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  • Performing a signing algorithm rollover is not for the faint of heart

    We are proud of our DNSSEC heritage here at Secure64. We launched the first fully automated DNSSEC signing appliance in 2008, just weeks after security researcher Dan Kaminsky made public the flaws in the DNS protocol that DNSSEC addresses. Our goal from the very beginning was to make deploying DNSSEC…

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  • Developing a Framework to Improve Critical Infrastructure Cybersecurity

    Here are thoughts from our CTO, Bill Worley PhD, on properly securing critical infrastructure in our highly connected world. They are particularly applicable with what we have seen in the last year with increased DDoS attacks focused on the DNS and compromised systems for the theft of intellectual property.

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  • DNSSEC Adoption is Slow for Government Agencies

    Even though more than two years have passed since federal government agencies were required to support DNS Security Extensions (DNSSEC) on their web sites, only 57 percent of agencies have met these requirements. In other words, about 40 percent of federal agencies have not secured their domains to protect users…

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  • Google Now Supports DNSSEC

    Google announced this week that they have enabled Domain Name System Security Extensions (DNSSEC). This is essential for ensuring that DNS queries are directed to the real web site. With this in place Google is now checking the digital signatures on DNSSEC formatted messages. Currently 7% of the volume of…

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  • DNSSEC Deployment Lags

    DNSSEC has been slow to be accepted by commercial sites, leading a lag in DNSSEC deployment, even though it is the best solution to prevent the exposure to site hijacking. This type of hijacking is possible because of a major flaw in DNS that makes it possible for hackers to…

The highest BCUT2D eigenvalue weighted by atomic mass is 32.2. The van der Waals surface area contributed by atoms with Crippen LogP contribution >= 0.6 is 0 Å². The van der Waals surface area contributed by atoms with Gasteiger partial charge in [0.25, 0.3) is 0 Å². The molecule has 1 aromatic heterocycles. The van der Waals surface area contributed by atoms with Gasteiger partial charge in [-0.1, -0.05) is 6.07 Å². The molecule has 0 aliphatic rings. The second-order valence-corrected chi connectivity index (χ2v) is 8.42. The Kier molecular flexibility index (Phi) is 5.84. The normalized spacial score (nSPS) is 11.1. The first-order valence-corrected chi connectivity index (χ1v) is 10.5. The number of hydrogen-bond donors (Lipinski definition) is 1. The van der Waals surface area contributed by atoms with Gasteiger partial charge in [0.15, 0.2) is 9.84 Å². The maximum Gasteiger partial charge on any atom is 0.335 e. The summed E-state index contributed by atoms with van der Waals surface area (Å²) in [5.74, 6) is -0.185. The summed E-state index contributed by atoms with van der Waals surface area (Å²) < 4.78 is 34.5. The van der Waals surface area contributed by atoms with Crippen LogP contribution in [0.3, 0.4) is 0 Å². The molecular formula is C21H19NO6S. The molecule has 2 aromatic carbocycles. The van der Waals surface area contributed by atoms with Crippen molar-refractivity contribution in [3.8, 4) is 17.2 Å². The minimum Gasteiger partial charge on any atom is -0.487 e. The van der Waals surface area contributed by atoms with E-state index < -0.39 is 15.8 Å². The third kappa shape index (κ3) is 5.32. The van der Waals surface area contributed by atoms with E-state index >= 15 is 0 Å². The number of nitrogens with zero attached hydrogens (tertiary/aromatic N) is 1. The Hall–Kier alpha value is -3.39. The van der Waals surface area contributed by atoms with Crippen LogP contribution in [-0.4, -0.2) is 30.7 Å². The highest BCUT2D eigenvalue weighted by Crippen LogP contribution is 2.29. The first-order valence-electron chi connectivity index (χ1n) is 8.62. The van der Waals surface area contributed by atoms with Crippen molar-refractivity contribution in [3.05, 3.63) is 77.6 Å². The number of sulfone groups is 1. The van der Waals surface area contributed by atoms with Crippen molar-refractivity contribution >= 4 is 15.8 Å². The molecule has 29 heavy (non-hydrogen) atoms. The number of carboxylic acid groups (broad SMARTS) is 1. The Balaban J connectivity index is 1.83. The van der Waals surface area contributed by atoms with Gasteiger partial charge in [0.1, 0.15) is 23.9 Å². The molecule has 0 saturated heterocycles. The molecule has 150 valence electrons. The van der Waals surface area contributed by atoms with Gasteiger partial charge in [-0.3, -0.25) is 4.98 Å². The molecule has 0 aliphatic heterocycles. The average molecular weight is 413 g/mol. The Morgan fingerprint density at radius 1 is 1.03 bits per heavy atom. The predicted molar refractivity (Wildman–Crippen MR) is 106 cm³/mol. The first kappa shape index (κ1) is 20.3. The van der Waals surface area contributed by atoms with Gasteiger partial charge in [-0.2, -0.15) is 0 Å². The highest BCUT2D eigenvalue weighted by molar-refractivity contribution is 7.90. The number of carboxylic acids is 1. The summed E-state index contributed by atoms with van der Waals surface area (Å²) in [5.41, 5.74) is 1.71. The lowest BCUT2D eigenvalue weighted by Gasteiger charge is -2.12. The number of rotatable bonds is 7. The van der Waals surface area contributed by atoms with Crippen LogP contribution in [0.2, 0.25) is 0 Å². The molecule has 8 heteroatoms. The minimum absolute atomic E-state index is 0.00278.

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  • Lack of DNSSEC Deployment on Financial Services Web Sites

    It comes as a real surprise that one of the industries (financial services) that should be most interested in the security of their web sites has not implemented a key piece of protection, Domain Name System Security Extensions (DNSSEC). DNSSEC is a technology that was developed to add critically needed security…

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  • Four Vulnerabilities in Infrastructure Defense

    “The basic underpinnings of the Internet — BGP, DNS, and SSL — we take for granted they were built in much friendlier times when friendly people wanted to communicate with friendly people. The Internet was built to be survivable, not trustable,” said John Pescatore, vice president and research fellow for…

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  • DNS Diversity

    Every DNS administrator knows that you need to configure at least two recursive or authoritative DNS servers so that you can still provide service in case one fails. Many administrators also know that these servers ideally should be located in different data centers and utilize different networks so that DNS…

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  • FCC Recommends Code of Conduct for ISPs

    In an earlier blog we mentioned the recommendations made by the CSRIC (Communications Security, Reliability and Interoperability Council), a Federal Advisory Committee for the Federal Communications Commission (FCC), to improve Internet safety. This is a set of industry-wide best practices for ISPs and other organizations that operate critical infrastructure. The…

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  • DNSSEC Adoption is Slow for Government Agencies

    Even though more than two years have passed since federal government agencies were required to support DNS Security Extensions (DNSSEC) on their web sites, only 57 percent of agencies have met these requirements. In other words, about 40 percent of federal agencies have not secured their domains to protect users…

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